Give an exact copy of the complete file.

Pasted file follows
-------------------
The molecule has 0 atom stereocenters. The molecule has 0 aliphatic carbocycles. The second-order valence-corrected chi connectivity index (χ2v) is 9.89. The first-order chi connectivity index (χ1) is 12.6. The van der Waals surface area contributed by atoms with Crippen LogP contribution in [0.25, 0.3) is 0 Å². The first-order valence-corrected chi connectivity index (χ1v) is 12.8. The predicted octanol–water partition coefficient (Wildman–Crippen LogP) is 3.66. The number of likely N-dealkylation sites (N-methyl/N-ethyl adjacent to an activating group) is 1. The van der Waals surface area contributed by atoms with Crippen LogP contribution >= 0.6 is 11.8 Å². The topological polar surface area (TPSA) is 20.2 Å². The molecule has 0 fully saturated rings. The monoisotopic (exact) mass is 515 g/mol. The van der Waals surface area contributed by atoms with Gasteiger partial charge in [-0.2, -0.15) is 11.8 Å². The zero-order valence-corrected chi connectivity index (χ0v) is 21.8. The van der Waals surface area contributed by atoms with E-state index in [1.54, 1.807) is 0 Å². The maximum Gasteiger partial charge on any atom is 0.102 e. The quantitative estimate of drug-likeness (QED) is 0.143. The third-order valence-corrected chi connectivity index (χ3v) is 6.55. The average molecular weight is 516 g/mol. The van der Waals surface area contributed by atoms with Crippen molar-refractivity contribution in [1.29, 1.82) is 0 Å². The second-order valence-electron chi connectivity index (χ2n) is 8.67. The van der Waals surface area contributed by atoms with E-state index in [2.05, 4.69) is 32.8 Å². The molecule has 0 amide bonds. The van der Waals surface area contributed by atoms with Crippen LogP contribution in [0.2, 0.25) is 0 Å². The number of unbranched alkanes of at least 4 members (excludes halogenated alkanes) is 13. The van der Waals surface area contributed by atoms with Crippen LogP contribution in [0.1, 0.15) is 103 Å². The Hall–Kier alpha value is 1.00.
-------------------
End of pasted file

The molecule has 0 atom stereocenters. The molecule has 0 aliphatic carbocycles. The second-order valence-corrected chi connectivity index (χ2v) is 9.89. The first-order chi connectivity index (χ1) is 12.6. The van der Waals surface area contributed by atoms with Crippen LogP contribution in [0.25, 0.3) is 0 Å². The first-order valence-corrected chi connectivity index (χ1v) is 12.8. The predicted octanol–water partition coefficient (Wildman–Crippen LogP) is 3.66. The number of likely N-dealkylation sites (N-methyl/N-ethyl adjacent to an activating group) is 1. The van der Waals surface area contributed by atoms with Crippen LogP contribution >= 0.6 is 11.8 Å². The topological polar surface area (TPSA) is 20.2 Å². The molecule has 0 fully saturated rings. The monoisotopic (exact) mass is 515 g/mol. The van der Waals surface area contributed by atoms with Gasteiger partial charge in [-0.2, -0.15) is 11.8 Å². The zero-order valence-corrected chi connectivity index (χ0v) is 21.8. The van der Waals surface area contributed by atoms with E-state index in [1.54, 1.807) is 0 Å². The maximum Gasteiger partial charge on any atom is 0.102 e. The quantitative estimate of drug-likeness (QED) is 0.143. The third-order valence-corrected chi connectivity index (χ3v) is 6.55. The average molecular weight is 516 g/mol. The van der Waals surface area contributed by atoms with Crippen molar-refractivity contribution in [1.29, 1.82) is 0 Å². The second-order valence-electron chi connectivity index (χ2n) is 8.67. The van der Waals surface area contributed by atoms with E-state index in [2.05, 4.69) is 32.8 Å². The molecule has 0 amide bonds. The van der Waals surface area contributed by atoms with Crippen LogP contribution in [0.2, 0.25) is 0 Å². The number of unbranched alkanes of at least 4 members (excludes halogenated alkanes) is 13. The van der Waals surface area contributed by atoms with Crippen LogP contribution in [0.1, 0.15) is 103 Å². The Hall–Kier alpha value is 1.00.